Recording wildlife in the UK

30 December, 2008

Snipe, Bitterns and Unexpected Rail

I have a membership for the London Wetland Centre but I haven't gone there as much as I would have liked these past few months, so despite the cold weather, we managed to fit in a trip at this very productive time.
Bittern and Jack Snipe had been reported from the centre for a couple of days now so I was hoping to catch up on these very elusive birds.

Sure enough; in the first hide, I got great distant views of the Jack Snipe as it slept under the reeds but my photos are very bad (but you can still see some of the beautiful markings on its plumage).

Here is the Jack Snipes big brother; the Common Snipe...

Then it was on to the reedbeds by Wildside to look for a Bittern (or get someone else to do it). When I got there, there was already a crowd of birders watching a reed in the distance. After ten minutes, I located the bird and tryed to take a shot of it.
Here are the results...

What do you mean you can't see it?! Ok, heres a closer shot

I was walking past a frozen pond when out the corner of my eye I noticed a Moorhen type bird run for cover (as it had seen me). I realised immediatly that it was a Water Rail. I found some cover and after a short while, the bird appeared from the reeds and showed amazingly for about 3 minutes. As I was the only person there, I think I can take the glory for myself :). Thats a lifer for me and probably the last lifer of the year :(.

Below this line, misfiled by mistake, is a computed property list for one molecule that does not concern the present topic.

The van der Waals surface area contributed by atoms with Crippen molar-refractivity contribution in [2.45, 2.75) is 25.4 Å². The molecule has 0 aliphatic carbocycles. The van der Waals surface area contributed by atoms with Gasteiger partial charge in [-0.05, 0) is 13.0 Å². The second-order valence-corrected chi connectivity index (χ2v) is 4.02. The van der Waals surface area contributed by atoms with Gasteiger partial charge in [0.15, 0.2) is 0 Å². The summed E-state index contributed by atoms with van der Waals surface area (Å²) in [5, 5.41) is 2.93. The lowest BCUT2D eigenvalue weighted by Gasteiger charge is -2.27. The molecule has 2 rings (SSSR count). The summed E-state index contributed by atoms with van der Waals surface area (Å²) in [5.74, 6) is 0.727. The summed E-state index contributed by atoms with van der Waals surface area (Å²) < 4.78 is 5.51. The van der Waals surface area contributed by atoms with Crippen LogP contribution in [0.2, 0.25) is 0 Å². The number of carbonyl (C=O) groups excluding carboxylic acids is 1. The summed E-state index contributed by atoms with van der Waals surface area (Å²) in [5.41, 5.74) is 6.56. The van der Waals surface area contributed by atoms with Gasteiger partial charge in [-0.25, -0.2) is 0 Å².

Like its cousins- the Moorhen, it has very long toes to help it cling to what solid surfaces there are. These long toes also allow the rail to spread its body weight over a wide area to prevent it from sinking into mud etc.

And here is the Moorhen, a very abundant bird at the Centre

The Wetlands Centre is not called the Wildfowl and Wetlands Trust for nothing, there were huge numbers of wildfowl including Gadwall, Pochard, Shoveler, Teal and Grebes.
How many species can you spot in this photo?

A male Gadwall stretching his wings....

A female Gadwall...

A male Teal...

A female Pochard
Probably one of the smallest water birds in Britain, the Little Grebe...

This young female Stonechat was present on the grazing marsh...

As I walked back, a couple of photographers were taking shots of this very tame Blackbird as it foraged through the leaf litter.

What a great way to end 2008!

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